Despite the embarrassment, mockery, and negative repercussions it has often brought him, Donald Trump has not given up his love for Twitter since becoming president. And those who are charged with explaining and defending his behavior on the site have been reduced to absurd hypocrisy: Trump's tweets mean nothing, except when they say everything.

Donald Trump’s Twitter account is just as famous — or infamous — as he is.

And his seeming inability to divest himself of his personal account, or at least to rein in his reckless use of it, has already become a dark hallmark of his presidency.

In the most recent early-morning tweet storm, Trump attacked his own Justice Department over his Muslim travel ban. These tweets came on the heels of his repugnant volley directed at London mayor Sadiq Khan after a terrorist attack in that city.

These instances are just the newest entries in a long list of Twitter tantrums — behavior that, prior to November 8, 2016, would have been considered unpresidential.

And Trump’s behavior on Twitter has also caused some fairly blatant cognitive dissonance among his staff, who really want you to know that his tweets are insignificant and unimportant, not worthy of news coverage — except when they send a meaningful message that “speaks for itself.”

At a White House press briefing, deputy press secretary Sarah Huckabee Sanders responded to a question about the divergent talking points on Trump’s tweets by claiming that they do “matter, in the sense that it gives him a communications tool, again, that isn’t filtered through media bias, but at the same time I do think that the media obsesses over every period.”

But after a follow-up question about whether the tweets are “presidential statements,” Sanders replied with a frown, “That come from directly from the president’s Twitter account? No.”

And earlier, on the Today Show, White House aide Kellyanne Conway blithely commented on the media’s “obsession” with covering Trump’s tweets:

CONWAY: But, you know, this obsession with covering everything he says on Twitter, and very little of what he does as president —

MELVIN: Well, but that’s his preferred method of communication with the American people.

CONWAY: That’s not true.

MELVIN: Well, he hasn’t given an interview in three weeks, so lately, it has been his preferred method.

Characterizing the coverage of Trump’s tweets regarding policy matters as an “obsession” carries an obvious connotation. People are rarely accused of being “obsessed” with something when that thing is deemed worthy of outsize attention; it is only when the subject is considered frivolous that others attempt to belittle the effort to study it.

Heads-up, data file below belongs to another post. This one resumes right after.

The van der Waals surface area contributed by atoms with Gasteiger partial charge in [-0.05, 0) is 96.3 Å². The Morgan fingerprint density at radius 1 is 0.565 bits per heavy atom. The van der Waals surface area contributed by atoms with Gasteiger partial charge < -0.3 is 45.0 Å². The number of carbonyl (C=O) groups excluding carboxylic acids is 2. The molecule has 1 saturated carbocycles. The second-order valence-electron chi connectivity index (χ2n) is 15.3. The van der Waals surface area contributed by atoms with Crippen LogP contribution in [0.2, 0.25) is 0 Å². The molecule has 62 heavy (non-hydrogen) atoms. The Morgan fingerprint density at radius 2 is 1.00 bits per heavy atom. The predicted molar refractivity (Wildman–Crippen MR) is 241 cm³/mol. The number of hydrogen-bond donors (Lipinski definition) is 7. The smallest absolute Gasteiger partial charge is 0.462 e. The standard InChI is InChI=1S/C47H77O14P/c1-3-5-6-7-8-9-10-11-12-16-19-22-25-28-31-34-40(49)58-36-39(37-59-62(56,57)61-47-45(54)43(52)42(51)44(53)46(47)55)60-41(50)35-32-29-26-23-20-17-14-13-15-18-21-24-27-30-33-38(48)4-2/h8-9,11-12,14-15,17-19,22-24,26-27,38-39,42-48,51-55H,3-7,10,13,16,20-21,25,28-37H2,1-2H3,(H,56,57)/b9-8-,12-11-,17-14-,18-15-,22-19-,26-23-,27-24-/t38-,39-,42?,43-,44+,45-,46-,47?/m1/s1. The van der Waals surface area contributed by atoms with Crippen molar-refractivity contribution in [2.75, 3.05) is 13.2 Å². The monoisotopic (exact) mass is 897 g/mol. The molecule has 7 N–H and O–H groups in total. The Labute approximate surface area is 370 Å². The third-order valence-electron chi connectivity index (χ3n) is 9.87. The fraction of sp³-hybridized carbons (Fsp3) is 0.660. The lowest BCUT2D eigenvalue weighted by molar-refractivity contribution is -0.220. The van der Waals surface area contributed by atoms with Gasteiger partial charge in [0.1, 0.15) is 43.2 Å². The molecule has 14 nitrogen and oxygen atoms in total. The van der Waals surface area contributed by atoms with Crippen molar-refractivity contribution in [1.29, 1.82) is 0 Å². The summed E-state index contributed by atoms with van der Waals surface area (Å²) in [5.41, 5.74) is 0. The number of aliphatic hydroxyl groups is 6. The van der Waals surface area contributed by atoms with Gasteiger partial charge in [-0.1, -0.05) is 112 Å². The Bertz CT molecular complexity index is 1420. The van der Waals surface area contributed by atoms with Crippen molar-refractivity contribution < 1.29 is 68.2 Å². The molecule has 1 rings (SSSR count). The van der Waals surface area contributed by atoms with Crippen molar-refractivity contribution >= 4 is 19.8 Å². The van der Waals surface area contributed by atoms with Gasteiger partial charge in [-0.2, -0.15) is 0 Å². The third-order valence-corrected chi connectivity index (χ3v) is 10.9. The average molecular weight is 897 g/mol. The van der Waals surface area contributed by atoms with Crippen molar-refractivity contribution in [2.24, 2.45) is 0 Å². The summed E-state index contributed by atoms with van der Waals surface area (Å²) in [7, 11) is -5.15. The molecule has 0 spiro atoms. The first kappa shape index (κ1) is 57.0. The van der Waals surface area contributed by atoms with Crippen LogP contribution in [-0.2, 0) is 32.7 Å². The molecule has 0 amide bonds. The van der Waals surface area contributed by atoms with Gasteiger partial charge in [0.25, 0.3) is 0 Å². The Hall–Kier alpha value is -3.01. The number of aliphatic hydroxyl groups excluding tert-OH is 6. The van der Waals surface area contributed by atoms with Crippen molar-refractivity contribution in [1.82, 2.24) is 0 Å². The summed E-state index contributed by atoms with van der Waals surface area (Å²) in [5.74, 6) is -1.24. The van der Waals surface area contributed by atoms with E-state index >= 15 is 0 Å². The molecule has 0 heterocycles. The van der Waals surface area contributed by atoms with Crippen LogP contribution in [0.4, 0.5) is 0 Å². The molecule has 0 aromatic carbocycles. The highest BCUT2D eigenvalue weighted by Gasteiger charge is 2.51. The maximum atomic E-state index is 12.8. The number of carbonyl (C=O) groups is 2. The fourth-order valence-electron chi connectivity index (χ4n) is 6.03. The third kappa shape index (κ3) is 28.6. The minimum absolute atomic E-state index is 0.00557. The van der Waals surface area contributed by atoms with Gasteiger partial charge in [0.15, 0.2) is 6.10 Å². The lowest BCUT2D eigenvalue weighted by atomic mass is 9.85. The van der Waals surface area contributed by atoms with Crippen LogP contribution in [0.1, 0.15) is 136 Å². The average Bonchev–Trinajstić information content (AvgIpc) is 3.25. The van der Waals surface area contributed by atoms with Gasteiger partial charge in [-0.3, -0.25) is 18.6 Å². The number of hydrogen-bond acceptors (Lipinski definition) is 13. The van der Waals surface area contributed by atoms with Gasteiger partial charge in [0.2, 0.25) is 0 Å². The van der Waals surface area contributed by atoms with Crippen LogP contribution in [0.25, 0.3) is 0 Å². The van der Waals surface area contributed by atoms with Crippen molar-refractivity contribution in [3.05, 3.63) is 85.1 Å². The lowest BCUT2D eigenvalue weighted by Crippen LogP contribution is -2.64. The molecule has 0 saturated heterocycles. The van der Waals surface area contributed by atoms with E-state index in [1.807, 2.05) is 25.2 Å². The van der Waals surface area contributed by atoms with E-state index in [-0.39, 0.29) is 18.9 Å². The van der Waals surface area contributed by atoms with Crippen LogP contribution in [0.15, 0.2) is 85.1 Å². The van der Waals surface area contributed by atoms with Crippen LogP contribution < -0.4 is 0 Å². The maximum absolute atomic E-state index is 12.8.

Notably, Conway’s husband offered his own response to Trump’s tweet against the Justice Department, indicating a belief on his part that the posts do indeed merit attention — though he did declare soon after that he “still VERY, VERY STRONGLY [supports] POTUS, his Admin, policies, the executive order …” as well as his “wonderful wife.”

And the dismissal of significance from Sanders and Conway might hold a little more water were it not further juxtaposed with press secretary Sean Spicer’s repeated insistence to the White House press corps that any given tweet from his boss “speaks for itself.”

So, Trump’s tweets mean nothing at all — except for when they mean everything all on their own.

And except for when Trump has been hoist with his own Twitter petard in the courts, where his ramblings have come back to haunt him on his travel ban.

The absurdity and ineptness of Trump’s communication on Twitter is put into stark relief by a bot — cleverly named RealPressSec and created by technologist and coder Russel Neiss — which turns tweets into official-looking White House statements. The results are worth a laugh, although it is simultaneously sobering to realize that actual administration statements are often not much stronger.

Whatever the White House’s talking point of the day is regarding Trump’s Twitter usage, his rash and petulant social media communications will indeed continue to be newsworthy, because occupying the highest office in the land means every word you utter is likewise elevated.